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. And if any man knowingly takes another man's labourer • into his service, then he forfeits half a mark of silver to the « King.'

• And if a labourer undertakes to do one man's task, and ( cannot work it out, then trustwory men shall reckon how o much ought to be foreprized out of his wages.'

• If a labourer is sick or rounded, and lies thus during one • fortnight, and no longer, then no abatement shall be made • out of his wages, (provided it be ascertained by trustworthy • men, that the husbandmanath enough to maintain himself); . but if he lies longer, the loss of work is to be reckoned by • trustworth men, together with the worth of the victual he • enjoys, both which shell va deducted; or otherwise let him " leave his service and go to his relations.'

Equally minute and perspicuous are the laws which regulate the cultivation and management of the land; and they may be put in competition with the most accurate farming lease of mo. dern days. The details of cro")s and fallows, of the manure which the farmer was to beston upon the fields, of the course of cropping which he was to pursue, and of the stock which he was to leave at the expiration of his tenure, occupy many a chapter in these ancient monuments of legislation, and afford frequent prcof of the conforts which had fallen to the lot of the Northmen. Luxury was denied to them by nature, and the magnificence of art was unknown; but they had corn in the barn, and kine in the byre; and the free and opulent yeoman ploughed the stubborn soil. *

* If the Brehon laws were collected, they would outweigh and outvalue all the jurisprudence of Scandinavia. Hitherto, the authentic antiquities of Ireland have been miserably neglected; but we may now hope for better days, since the learning of an O'Connor is patronized by the munificence of a Grenville. That the ancient Irish, the world Irish, calumniated as they have been by their invaders, had attained a high degree of civilization, may be inferred from the agricultural laws included in the Fragments published by Val. lancey. The fines for trespasses are curiously detailed and graduate ed. They had common land, and also much enclosed land. Heavy penalties were imposed for breaking fences. For a gap of the width of three stakes, a young bull heifer was paid ; for five, a full grown bull heifer ; for eight, a good heifer; for twelve, five cows. Timber trees were protected against injury: the country, therefore, must have been cleared, and well cultivated. We pen this note with peculiar pleasure, when we recollect that we first derived our information from one of the fairest of the daughters of the Gael.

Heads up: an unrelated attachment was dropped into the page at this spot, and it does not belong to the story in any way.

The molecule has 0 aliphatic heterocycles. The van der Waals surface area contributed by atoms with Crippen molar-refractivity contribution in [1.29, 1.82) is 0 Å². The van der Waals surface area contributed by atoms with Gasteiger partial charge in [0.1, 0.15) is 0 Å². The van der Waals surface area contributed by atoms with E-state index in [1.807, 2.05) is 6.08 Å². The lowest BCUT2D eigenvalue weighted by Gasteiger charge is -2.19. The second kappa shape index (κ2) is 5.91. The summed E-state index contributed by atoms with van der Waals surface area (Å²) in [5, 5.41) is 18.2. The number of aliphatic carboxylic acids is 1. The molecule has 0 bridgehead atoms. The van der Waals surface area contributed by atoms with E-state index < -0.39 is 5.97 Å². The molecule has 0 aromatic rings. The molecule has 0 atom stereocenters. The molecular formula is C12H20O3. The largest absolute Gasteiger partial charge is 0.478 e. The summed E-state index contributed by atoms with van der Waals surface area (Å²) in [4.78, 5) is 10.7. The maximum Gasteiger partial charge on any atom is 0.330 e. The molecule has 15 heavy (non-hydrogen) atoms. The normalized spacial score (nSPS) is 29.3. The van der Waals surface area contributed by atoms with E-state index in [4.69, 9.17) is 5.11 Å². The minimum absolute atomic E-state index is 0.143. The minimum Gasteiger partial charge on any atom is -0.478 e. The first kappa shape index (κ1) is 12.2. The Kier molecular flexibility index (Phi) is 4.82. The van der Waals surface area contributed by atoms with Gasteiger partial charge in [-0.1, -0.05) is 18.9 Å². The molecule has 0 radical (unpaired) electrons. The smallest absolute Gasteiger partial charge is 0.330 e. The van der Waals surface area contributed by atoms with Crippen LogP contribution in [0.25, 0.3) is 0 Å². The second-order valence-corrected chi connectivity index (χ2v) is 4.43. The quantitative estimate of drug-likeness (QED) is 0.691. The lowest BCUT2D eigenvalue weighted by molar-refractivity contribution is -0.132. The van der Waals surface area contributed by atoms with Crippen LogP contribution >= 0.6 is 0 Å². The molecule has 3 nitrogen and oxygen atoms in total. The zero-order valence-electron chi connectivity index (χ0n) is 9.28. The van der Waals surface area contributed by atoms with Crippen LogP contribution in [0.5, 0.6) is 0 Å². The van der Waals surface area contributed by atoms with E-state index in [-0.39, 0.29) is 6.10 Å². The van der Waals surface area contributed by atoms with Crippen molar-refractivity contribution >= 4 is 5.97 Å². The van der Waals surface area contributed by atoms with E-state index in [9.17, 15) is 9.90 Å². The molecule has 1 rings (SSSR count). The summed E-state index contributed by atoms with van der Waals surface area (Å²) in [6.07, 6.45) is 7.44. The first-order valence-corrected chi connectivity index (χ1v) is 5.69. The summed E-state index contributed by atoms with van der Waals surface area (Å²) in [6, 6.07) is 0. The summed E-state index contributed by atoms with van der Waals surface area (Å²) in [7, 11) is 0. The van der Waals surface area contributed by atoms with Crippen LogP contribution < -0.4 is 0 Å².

The safeguard of the wealth and of the liberty of the Scandinavians, was found in the popular tribunals which were the origin of our juries. These institutions have been imperfectly explained by Stiernhook, whose abridgement of the Swedish laws is the only work relating to the subject which is easily accessible to the general reader; and we would willingly enlarge upon them, were we not compelled to close our desultory observations. We now find, that we have lingered too long amongst the singularities of the Northern law, without attempting to investigate its essential basis. Contemplating the antique garb of the judges, as they are seated on the Hill of Pleas, we have neglected to listen to their wisdom; yet we are less willing to regret our negligence, when we recollect, that the principles embodied in the judicial polity of the Scandinavians, may receive a more familiar and useful illustration, by considering them in conjunction with the ancient common law of England. If we return to these investigations, it is because the details of the law are the fresh and perennial comments of history. The life of man is consumed in striving against bis own follies, his own vices, and his own crimes;—and the volumes which teach us to consider every fellow-creature as a fellow-knave, afford the most afflicting, yet the most instructive, anatomy of the human heart.

Art. X. 1. Endymion : A. Poetic Romance. By John KEATS.

8vo. pp. 207. London, 1818. 2. Lamia, Isabella, The Eve of St Agnes, and other Poems.

By John KEATS, Author of Endymion. 12mo. pp. 200. London, 1820.

W e had never happened to see either of these volumes till